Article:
Prior to Thursday’s arrest of a suspect in the April 30 murder of a 19-year-old woman in Asakusa, hundreds of people had called the police with information. The majority of these calls were not made until several days after the murder, when police found some items that they believe the killer discarded while fleeing the crime.
The item that set bells ringing was a cap modeled on the head and face of a lesser panda. All the news programs, including the “wide shows,” which covered the murder more extensively than they did any other story during Golden Week, placed the cap at the center of their coverage.
As they often do when covering such cases, TV reporters visited the scene of the crime, a narrow alley, and went over the murder in horrible detail, describing how the killer kneeled over the woman’s prone form and repeatedly stabbed her as she screamed for help.
In any other context the furry cap would be considered cute, maybe even ridiculous, but in this case it added a chillingly vivid aspect to the murder. It also made the suspect easier to spot, though, obviously, only in hindsight since the cap was no longer on the man’s head.
Very few people wear such headgear in public (and, certainly, it will be a long time before you see someone wear that particular cap again). If the police had found, say, a Giants baseball cap, there would have been fewer calls. As it is they received more than 1,000, some from as far away as Hokkaido and several recollections stretching from as far back as six months ago.
Random killings like this one are not the forte of the Japanese police, who have little experience in the forensic art of profiling, so leads are important and the media’s participation supposedly crucial. Interestingly, before the arrest a number of commentators wondered out loud if the cap discovery wouldn’t prove counterproductive, since it was assumed that many of the calls were unreliable and the police would have to follow a lot of meaningless leads.
Arbitrary murders like the one that happened in Asakusa make the media uncomfortable in ways that go beyond the basic horror of the act. The media hate a vacuum, and will do whatever they can to fill it with a narrative.
On April 28, four young men beat a 43-year-old salaryman into a coma in Sangenjaya Station. He died about a week later. Before the four men finally gave themselves up, news shows were creating a narrative based mostly on conjecture, since there wasn’t much in the way of eyewitness accounts. The salaryman may have been drunk. He supposedly was the kind of person who spoke his mind (reporters always said he worked for “a foreign company,” thus reinforcing the impression that he wasn’t your usual unassuming Japanese desk jockey). The violent encounter was thus rendered as the unfortunate but natural outcome of specific circumstances: middle-aged guy complains to group of over-sensitive, disaffected youths.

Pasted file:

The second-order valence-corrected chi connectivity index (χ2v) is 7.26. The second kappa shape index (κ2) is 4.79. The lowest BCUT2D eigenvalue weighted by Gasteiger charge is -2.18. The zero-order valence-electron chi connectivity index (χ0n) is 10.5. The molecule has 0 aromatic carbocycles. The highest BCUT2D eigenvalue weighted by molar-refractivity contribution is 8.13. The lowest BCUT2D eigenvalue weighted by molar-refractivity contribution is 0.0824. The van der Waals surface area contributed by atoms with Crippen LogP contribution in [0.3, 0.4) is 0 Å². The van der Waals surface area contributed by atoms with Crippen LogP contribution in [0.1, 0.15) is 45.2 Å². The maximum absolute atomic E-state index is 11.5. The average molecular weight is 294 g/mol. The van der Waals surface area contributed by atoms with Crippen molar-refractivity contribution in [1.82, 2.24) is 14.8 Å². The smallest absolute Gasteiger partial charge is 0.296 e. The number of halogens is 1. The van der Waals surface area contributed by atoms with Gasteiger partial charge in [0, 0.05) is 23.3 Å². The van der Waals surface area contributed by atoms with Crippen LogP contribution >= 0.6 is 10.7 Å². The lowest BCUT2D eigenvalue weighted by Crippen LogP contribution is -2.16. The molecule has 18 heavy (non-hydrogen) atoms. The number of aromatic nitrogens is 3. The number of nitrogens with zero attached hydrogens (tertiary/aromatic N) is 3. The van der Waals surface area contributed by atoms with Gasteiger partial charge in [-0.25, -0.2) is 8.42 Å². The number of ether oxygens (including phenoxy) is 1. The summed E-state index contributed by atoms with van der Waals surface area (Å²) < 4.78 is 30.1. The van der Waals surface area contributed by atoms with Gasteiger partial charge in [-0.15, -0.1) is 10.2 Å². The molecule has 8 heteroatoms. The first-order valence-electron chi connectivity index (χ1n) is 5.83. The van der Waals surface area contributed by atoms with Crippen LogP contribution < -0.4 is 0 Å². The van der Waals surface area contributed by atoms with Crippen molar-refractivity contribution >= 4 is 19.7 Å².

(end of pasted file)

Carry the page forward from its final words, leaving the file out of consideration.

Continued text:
The news shows needed a narrative for the Asakusa case, too, and constructed one based on sightings of the panda cap at various places in Hokkaido, Tokyo, and elsewhere. Even before that, wide-show reporters interviewed homeless men in the area around the murder site, since it was believed that the killer was indigent. It was, in fact, a Fuji TV reporter who found the murder weapon while conducting interviews.
At times, the media’s desperation for context showed. There was a report that someone had seen a man with a panda cap at a betting office in Setagaya Ward, thus briefly putting into play the unlikely theory that the killer may also have been responsible for the motiveless murder of a family in Setagaya on New Year’s Eve. It was as if one unsolved random act of violence was seeking out another to complement itself.
In the end, the news shows did a pretty good job of reconstructing the man’s movements, but it didn’t make any difference. The one call that led to the arrest was prompted by the police sketch of the suspect, not the cap, and it turns out that the sketch was not based on eyewitness descriptions but on descriptions from within the police department itself. The police already knew the suspect’s name, even his address, probably as soon as they found the cap, because a man wearing the same kind of headgear went to Ueno Police Station last February to borrow some money and filled out a form with his name and address in Hokkaido.
As it turns out, the 1,000 telephone calls were more useful to the media in creating a narrative than they were to the police in catching the criminal. As a final bizarre twist, the suspect, after confessing to the murder, reportedly told police that he wasn’t aware everyone was looking for him. He never watches TV.
In a time of both misinformation and too much information, quality journalism is more crucial than ever.
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